Louise Sliney saw an old cottage for sale and didn’t think twice. It changed her life, writes Rose Martin
Louise Sliney has a wailing baby to thank for her own home project. Think new mother, think unsettled baby, think, ‘let’s drive him around till he falls asleep’. Plenty of back roads in the hinterland of Kinsale, (where she’s from), to lull a crying baba and by the time she and her friend, (the new mother), hit Ballinclashet, peace was dripping slow.
Which is why, when they saw an old cottage on the roadside with a for-sale sign, they chanced a resurgence of the dormant volcano, and took a look.
An old Famine cottage, with 6ft-thick walls and a less than enticing demeanour didn’t obviously offer much, nevertheless within minutes it was settled— this was to be her new home.
In the middle of the boom, the ruined two-roomed, stone house cost a lot, (she won’t say) — but with her skills as an architect and her fairly modest and sympathetic proposals, Louise had a swift planning spin and took on the task of building the house herself.
Adding 1,400 sq ft onto the old, she stripped back the cottage and planned a one-and-a-half storey extension to the side. The two now blend perfectly and the house offers open-plan accommodation at one end and discrete bedroom accommodation on the other. The ground-floor entrance connects the two wings with an eye-catching and beautifully executed open-plan staircase to the left, and a corridor leading to the main living space. The new wing has clever divides, with a perfect, ergonomic kitchen on the northern side, while a box projection to the south fits the dining table perfectly.
The kitchen is an Ikea job and, as Louise says, it works because it’s designed to work — that’s the secret with Ikea units. The simple white assemblage shows a keen designer’s eye with a ‘defensive’ teak counter creating a boundary between working and eating space — built from Ikea worktop.
Beyond the kitchen is the vaulted living room, with a wall of windows to the east and south and overlooking the gardens. Simply furnished with a Stovax stove, grey modular sofa, and colourful cushions, (Habitat mostly), it’s overlooked by the gallery office overhead. Louise works from home part of the week and the rest in the city.
It’s easy to forget the labour that creates a build when you walk around the finished project, and Louise had challenges along the way, not least working to a tight budget — nevertheless, the house is a masterclass on how to achieve a look without spending stupid money.
The construction stage was straightforward, she says, but admits it was quite stressful in retrospect. Using her black book of contacts and with a watchful eye on the progress, she decided at the time to bring the house up to Part L regs before they came into place, which is why she now has an A-rated home which costs less than €300 a year to heat.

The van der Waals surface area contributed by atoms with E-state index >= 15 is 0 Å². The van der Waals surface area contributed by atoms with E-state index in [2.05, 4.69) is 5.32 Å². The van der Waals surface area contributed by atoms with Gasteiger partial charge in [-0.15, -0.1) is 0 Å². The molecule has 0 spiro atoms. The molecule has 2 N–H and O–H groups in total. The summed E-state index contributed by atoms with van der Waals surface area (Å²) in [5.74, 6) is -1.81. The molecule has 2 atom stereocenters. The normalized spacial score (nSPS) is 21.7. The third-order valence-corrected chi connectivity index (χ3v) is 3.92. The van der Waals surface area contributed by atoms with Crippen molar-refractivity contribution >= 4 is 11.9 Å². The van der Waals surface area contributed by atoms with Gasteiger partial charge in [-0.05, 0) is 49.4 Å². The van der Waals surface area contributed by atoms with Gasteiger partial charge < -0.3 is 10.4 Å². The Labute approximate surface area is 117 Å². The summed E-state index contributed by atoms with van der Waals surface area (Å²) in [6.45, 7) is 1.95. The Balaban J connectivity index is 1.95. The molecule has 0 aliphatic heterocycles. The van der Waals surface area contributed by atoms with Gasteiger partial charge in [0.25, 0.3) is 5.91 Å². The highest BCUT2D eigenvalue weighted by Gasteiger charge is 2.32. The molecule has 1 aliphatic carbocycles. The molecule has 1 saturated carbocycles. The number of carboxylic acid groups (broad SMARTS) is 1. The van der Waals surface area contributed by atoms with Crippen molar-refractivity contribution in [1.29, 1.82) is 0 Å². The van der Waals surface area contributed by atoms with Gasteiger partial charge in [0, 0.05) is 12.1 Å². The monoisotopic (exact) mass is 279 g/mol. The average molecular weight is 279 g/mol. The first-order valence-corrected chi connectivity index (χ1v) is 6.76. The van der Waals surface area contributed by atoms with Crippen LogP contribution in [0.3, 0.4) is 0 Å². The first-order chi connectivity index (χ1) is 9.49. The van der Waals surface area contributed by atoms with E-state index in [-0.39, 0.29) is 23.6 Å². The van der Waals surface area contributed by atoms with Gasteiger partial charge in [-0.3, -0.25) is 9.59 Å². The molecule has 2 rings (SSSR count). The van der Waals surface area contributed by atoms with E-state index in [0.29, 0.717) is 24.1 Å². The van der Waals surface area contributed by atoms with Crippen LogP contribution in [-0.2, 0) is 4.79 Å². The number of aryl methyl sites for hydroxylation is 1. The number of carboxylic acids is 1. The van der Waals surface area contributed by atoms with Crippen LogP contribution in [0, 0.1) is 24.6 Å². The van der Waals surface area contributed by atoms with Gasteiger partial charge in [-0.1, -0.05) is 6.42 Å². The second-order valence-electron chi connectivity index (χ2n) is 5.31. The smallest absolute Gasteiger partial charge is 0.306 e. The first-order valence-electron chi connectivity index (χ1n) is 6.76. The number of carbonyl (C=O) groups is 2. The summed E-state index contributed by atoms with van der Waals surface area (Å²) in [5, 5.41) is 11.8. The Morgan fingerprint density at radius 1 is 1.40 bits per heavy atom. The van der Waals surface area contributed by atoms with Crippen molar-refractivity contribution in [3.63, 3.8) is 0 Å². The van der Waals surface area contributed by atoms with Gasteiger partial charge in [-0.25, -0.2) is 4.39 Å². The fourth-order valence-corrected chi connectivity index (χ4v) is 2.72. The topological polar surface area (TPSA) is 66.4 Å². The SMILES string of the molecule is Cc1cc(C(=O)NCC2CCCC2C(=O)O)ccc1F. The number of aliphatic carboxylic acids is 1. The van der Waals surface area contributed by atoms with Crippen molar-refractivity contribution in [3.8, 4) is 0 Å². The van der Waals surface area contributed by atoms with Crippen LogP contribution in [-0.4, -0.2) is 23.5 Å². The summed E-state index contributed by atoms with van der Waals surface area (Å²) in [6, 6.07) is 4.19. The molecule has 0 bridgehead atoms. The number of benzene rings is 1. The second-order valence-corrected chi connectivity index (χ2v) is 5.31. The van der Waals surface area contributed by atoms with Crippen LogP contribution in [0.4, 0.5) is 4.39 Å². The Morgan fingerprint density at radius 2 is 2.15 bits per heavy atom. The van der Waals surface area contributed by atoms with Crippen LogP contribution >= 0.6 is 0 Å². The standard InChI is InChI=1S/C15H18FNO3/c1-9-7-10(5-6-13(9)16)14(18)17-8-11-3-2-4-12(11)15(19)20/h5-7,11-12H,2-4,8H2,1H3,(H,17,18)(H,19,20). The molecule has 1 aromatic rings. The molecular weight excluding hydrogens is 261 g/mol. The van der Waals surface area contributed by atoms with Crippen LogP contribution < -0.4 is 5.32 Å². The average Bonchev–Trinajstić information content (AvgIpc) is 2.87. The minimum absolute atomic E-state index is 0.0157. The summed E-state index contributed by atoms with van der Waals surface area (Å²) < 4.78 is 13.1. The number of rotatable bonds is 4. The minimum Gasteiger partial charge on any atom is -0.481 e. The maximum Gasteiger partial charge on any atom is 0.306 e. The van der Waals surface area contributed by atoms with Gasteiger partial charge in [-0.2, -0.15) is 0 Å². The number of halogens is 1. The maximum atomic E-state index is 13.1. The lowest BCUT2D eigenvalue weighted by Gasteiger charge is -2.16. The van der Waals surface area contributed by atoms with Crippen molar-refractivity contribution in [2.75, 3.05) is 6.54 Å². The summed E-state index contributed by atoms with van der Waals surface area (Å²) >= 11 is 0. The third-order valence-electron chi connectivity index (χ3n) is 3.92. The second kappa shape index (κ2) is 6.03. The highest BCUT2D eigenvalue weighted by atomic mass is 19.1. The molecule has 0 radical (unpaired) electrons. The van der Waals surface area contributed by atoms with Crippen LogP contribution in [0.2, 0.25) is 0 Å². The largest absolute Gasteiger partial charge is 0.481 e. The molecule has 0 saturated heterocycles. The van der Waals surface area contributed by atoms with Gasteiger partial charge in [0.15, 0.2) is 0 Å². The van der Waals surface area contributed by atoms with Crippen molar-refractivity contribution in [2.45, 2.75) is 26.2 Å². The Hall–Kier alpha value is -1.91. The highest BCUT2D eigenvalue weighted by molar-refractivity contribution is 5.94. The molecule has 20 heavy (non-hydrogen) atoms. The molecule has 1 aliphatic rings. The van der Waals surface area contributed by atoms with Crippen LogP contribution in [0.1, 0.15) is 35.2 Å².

A build of nine months followed the grant of planning, during which time Louise worked full-time as an architect and managed the project in between — 6am starts and 8pm finishes, as well as every weekend, saw her push the project so that what started on Valentine’s Day, was complete by Advent.
A lavish, house-warming Christmas dinner followed and then the bubble burst. In January, the crash thundered through her profession and her New Year’s gift was a P45. Disaster. Or was it? It was the catalyst to start her own practice, she says, as she’d never have done it otherwise. And she had a mortgage to pay — albeit one trimmed by the fact she did the build directly, herself.
“It was a joy to do it by direct labour, but I wouldn’t recommend it — people built rubbish before and there’s a reason for the regulations, (Part L). A direct build is good so long as you know what you’re doing,” she says.
So she recommends using an architect and contracting a good builder for any house project: “A good builder is all about the team and they have specialities — some are good at new builds, some are good at renovations, and the builder wants to be recommended — this business is all about referrals and keeping people happy.”
When it comes to design, she says the site is all: “Views, privacy, whether you’re going to be a good gardener or not — to build your house you need to tick all the boxes. Start with images of what what want and have an architect interpret your ideas.
“Most people enjoy the process of working with an architect — and you get to know a lot about your clients — and they only do it once so the advice to clients is ‘do all your thinking first’.
“I really enjoy working with people and I like doing people’s houses — it’s a lot more than a job when you love your work.”
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